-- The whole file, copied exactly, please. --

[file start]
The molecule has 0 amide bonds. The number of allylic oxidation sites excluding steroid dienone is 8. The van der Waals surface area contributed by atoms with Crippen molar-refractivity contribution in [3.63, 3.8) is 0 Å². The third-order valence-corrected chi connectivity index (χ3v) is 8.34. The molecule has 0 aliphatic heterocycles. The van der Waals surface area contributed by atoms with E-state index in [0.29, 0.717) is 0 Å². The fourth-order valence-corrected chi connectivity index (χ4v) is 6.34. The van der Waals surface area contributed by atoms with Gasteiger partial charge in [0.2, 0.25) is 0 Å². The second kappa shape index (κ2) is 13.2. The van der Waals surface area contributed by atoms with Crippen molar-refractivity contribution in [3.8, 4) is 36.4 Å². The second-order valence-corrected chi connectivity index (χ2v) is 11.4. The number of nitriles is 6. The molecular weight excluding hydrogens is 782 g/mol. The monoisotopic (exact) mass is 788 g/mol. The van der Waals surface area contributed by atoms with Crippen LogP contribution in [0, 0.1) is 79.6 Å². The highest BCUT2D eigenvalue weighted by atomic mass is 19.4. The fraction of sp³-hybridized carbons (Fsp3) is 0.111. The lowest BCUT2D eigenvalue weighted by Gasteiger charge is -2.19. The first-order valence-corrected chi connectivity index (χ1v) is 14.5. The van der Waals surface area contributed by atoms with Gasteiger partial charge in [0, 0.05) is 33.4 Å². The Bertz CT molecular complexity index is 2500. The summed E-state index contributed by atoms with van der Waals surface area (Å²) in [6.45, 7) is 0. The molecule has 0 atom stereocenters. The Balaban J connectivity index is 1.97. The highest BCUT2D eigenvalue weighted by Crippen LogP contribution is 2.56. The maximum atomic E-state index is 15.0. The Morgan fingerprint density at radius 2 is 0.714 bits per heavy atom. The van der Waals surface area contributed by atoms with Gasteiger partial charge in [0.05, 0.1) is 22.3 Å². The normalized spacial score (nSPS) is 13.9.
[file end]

The molecule has 0 amide bonds. The number of allylic oxidation sites excluding steroid dienone is 8. The van der Waals surface area contributed by atoms with Crippen molar-refractivity contribution in [3.63, 3.8) is 0 Å². The third-order valence-corrected chi connectivity index (χ3v) is 8.34. The molecule has 0 aliphatic heterocycles. The van der Waals surface area contributed by atoms with E-state index in [0.29, 0.717) is 0 Å². The fourth-order valence-corrected chi connectivity index (χ4v) is 6.34. The van der Waals surface area contributed by atoms with Gasteiger partial charge in [0.2, 0.25) is 0 Å². The second kappa shape index (κ2) is 13.2. The van der Waals surface area contributed by atoms with Crippen molar-refractivity contribution in [3.8, 4) is 36.4 Å². The second-order valence-corrected chi connectivity index (χ2v) is 11.4. The number of nitriles is 6. The molecular weight excluding hydrogens is 782 g/mol. The monoisotopic (exact) mass is 788 g/mol. The van der Waals surface area contributed by atoms with Crippen LogP contribution in [0, 0.1) is 79.6 Å². The highest BCUT2D eigenvalue weighted by atomic mass is 19.4. The fraction of sp³-hybridized carbons (Fsp3) is 0.111. The lowest BCUT2D eigenvalue weighted by Gasteiger charge is -2.19. The first-order valence-corrected chi connectivity index (χ1v) is 14.5. The van der Waals surface area contributed by atoms with Gasteiger partial charge in [0, 0.05) is 33.4 Å². The Bertz CT molecular complexity index is 2500. The summed E-state index contributed by atoms with van der Waals surface area (Å²) in [6.45, 7) is 0. The molecule has 0 atom stereocenters. The Balaban J connectivity index is 1.97. The highest BCUT2D eigenvalue weighted by Crippen LogP contribution is 2.56. The maximum atomic E-state index is 15.0. The Morgan fingerprint density at radius 2 is 0.714 bits per heavy atom. The van der Waals surface area contributed by atoms with Gasteiger partial charge in [0.05, 0.1) is 22.3 Å². The normalized spacial score (nSPS) is 13.9.